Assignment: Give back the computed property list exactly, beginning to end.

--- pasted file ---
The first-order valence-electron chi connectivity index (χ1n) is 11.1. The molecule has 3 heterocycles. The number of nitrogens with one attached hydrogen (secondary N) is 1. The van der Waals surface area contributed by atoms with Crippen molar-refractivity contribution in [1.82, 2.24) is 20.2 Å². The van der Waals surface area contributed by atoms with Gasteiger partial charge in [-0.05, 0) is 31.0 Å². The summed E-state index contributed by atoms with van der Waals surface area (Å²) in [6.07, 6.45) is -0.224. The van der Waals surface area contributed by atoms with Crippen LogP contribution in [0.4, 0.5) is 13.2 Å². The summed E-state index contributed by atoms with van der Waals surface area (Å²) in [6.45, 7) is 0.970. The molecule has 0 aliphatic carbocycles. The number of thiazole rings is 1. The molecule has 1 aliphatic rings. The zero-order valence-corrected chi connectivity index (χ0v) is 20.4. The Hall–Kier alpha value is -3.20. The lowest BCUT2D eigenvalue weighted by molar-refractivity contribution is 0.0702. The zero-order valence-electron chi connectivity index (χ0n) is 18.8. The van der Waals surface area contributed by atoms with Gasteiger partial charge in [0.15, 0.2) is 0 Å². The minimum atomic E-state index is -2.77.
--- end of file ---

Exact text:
The first-order valence-electron chi connectivity index (χ1n) is 11.1. The molecule has 3 heterocycles. The number of nitrogens with one attached hydrogen (secondary N) is 1. The van der Waals surface area contributed by atoms with Crippen molar-refractivity contribution in [1.82, 2.24) is 20.2 Å². The van der Waals surface area contributed by atoms with Gasteiger partial charge in [-0.05, 0) is 31.0 Å². The summed E-state index contributed by atoms with van der Waals surface area (Å²) in [6.07, 6.45) is -0.224. The van der Waals surface area contributed by atoms with Crippen LogP contribution in [0.4, 0.5) is 13.2 Å². The summed E-state index contributed by atoms with van der Waals surface area (Å²) in [6.45, 7) is 0.970. The molecule has 0 aliphatic carbocycles. The number of thiazole rings is 1. The molecule has 1 aliphatic rings. The zero-order valence-corrected chi connectivity index (χ0v) is 20.4. The Hall–Kier alpha value is -3.20. The lowest BCUT2D eigenvalue weighted by molar-refractivity contribution is 0.0702. The zero-order valence-electron chi connectivity index (χ0n) is 18.8. The van der Waals surface area contributed by atoms with Gasteiger partial charge in [0.15, 0.2) is 0 Å². The minimum atomic E-state index is -2.77.